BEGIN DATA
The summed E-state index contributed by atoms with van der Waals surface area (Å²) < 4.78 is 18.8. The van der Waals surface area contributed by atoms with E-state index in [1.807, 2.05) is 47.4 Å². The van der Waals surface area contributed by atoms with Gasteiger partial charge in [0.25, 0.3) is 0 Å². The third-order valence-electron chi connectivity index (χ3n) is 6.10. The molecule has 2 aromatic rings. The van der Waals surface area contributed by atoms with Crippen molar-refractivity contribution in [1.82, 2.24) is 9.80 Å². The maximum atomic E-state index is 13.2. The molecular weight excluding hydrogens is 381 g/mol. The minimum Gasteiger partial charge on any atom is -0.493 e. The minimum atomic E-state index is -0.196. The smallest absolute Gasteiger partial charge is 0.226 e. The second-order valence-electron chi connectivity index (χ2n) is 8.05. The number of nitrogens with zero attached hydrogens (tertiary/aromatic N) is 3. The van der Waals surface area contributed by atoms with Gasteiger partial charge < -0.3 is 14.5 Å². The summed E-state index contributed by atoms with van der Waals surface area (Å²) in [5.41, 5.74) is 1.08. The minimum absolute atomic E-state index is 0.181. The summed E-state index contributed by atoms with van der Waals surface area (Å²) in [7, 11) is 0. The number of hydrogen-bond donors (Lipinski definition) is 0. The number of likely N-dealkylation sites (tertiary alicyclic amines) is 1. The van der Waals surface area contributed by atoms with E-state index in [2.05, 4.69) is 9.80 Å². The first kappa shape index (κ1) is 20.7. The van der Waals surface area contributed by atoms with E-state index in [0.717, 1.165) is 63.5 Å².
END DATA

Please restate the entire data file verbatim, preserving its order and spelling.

The summed E-state index contributed by atoms with van der Waals surface area (Å²) < 4.78 is 18.8. The van der Waals surface area contributed by atoms with E-state index in [1.807, 2.05) is 47.4 Å². The van der Waals surface area contributed by atoms with Gasteiger partial charge in [0.25, 0.3) is 0 Å². The third-order valence-electron chi connectivity index (χ3n) is 6.10. The molecule has 2 aromatic rings. The van der Waals surface area contributed by atoms with Crippen molar-refractivity contribution in [1.82, 2.24) is 9.80 Å². The maximum atomic E-state index is 13.2. The molecular weight excluding hydrogens is 381 g/mol. The minimum Gasteiger partial charge on any atom is -0.493 e. The minimum atomic E-state index is -0.196. The smallest absolute Gasteiger partial charge is 0.226 e. The second-order valence-electron chi connectivity index (χ2n) is 8.05. The number of nitrogens with zero attached hydrogens (tertiary/aromatic N) is 3. The van der Waals surface area contributed by atoms with Gasteiger partial charge < -0.3 is 14.5 Å². The summed E-state index contributed by atoms with van der Waals surface area (Å²) in [5.41, 5.74) is 1.08. The minimum absolute atomic E-state index is 0.181. The summed E-state index contributed by atoms with van der Waals surface area (Å²) in [7, 11) is 0. The number of hydrogen-bond donors (Lipinski definition) is 0. The number of likely N-dealkylation sites (tertiary alicyclic amines) is 1. The van der Waals surface area contributed by atoms with E-state index in [2.05, 4.69) is 9.80 Å². The first kappa shape index (κ1) is 20.7. The van der Waals surface area contributed by atoms with E-state index in [0.717, 1.165) is 63.5 Å².